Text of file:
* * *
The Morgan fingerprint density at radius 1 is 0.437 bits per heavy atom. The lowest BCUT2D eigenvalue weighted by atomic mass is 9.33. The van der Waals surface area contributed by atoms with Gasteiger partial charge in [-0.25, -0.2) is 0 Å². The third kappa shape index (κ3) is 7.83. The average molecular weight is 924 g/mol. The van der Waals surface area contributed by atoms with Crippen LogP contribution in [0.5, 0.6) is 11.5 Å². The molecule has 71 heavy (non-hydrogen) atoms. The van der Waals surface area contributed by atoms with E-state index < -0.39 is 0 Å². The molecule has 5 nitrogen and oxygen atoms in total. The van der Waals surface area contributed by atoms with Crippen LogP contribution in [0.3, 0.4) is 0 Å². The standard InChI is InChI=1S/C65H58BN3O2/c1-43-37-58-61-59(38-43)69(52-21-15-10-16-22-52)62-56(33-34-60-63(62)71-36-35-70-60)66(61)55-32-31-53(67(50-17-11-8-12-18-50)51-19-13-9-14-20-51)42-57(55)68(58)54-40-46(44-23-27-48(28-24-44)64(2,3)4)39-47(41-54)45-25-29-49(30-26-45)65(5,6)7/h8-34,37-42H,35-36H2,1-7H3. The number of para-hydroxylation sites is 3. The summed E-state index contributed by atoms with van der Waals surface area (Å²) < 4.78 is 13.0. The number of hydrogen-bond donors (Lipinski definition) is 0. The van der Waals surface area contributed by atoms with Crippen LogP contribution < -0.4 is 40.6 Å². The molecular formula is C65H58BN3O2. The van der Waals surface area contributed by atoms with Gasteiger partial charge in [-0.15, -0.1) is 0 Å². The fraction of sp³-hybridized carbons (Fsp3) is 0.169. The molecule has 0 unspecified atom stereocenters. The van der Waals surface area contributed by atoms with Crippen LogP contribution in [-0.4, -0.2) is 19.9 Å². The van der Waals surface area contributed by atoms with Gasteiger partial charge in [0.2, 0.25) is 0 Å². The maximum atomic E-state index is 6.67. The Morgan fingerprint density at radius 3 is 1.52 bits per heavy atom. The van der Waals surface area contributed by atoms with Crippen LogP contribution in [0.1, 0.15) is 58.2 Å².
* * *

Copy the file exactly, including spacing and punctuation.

The Morgan fingerprint density at radius 1 is 0.437 bits per heavy atom. The lowest BCUT2D eigenvalue weighted by atomic mass is 9.33. The van der Waals surface area contributed by atoms with Gasteiger partial charge in [-0.25, -0.2) is 0 Å². The third kappa shape index (κ3) is 7.83. The average molecular weight is 924 g/mol. The van der Waals surface area contributed by atoms with Crippen LogP contribution in [0.5, 0.6) is 11.5 Å². The molecule has 71 heavy (non-hydrogen) atoms. The van der Waals surface area contributed by atoms with E-state index < -0.39 is 0 Å². The molecule has 5 nitrogen and oxygen atoms in total. The van der Waals surface area contributed by atoms with Crippen LogP contribution in [0.3, 0.4) is 0 Å². The standard InChI is InChI=1S/C65H58BN3O2/c1-43-37-58-61-59(38-43)69(52-21-15-10-16-22-52)62-56(33-34-60-63(62)71-36-35-70-60)66(61)55-32-31-53(67(50-17-11-8-12-18-50)51-19-13-9-14-20-51)42-57(55)68(58)54-40-46(44-23-27-48(28-24-44)64(2,3)4)39-47(41-54)45-25-29-49(30-26-45)65(5,6)7/h8-34,37-42H,35-36H2,1-7H3. The number of para-hydroxylation sites is 3. The summed E-state index contributed by atoms with van der Waals surface area (Å²) < 4.78 is 13.0. The number of hydrogen-bond donors (Lipinski definition) is 0. The van der Waals surface area contributed by atoms with Crippen LogP contribution < -0.4 is 40.6 Å². The molecular formula is C65H58BN3O2. The van der Waals surface area contributed by atoms with Gasteiger partial charge in [-0.15, -0.1) is 0 Å². The fraction of sp³-hybridized carbons (Fsp3) is 0.169. The molecule has 0 unspecified atom stereocenters. The van der Waals surface area contributed by atoms with Crippen LogP contribution in [-0.4, -0.2) is 19.9 Å². The van der Waals surface area contributed by atoms with Gasteiger partial charge in [0.2, 0.25) is 0 Å². The maximum atomic E-state index is 6.67. The Morgan fingerprint density at radius 3 is 1.52 bits per heavy atom. The van der Waals surface area contributed by atoms with Crippen LogP contribution in [0.1, 0.15) is 58.2 Å².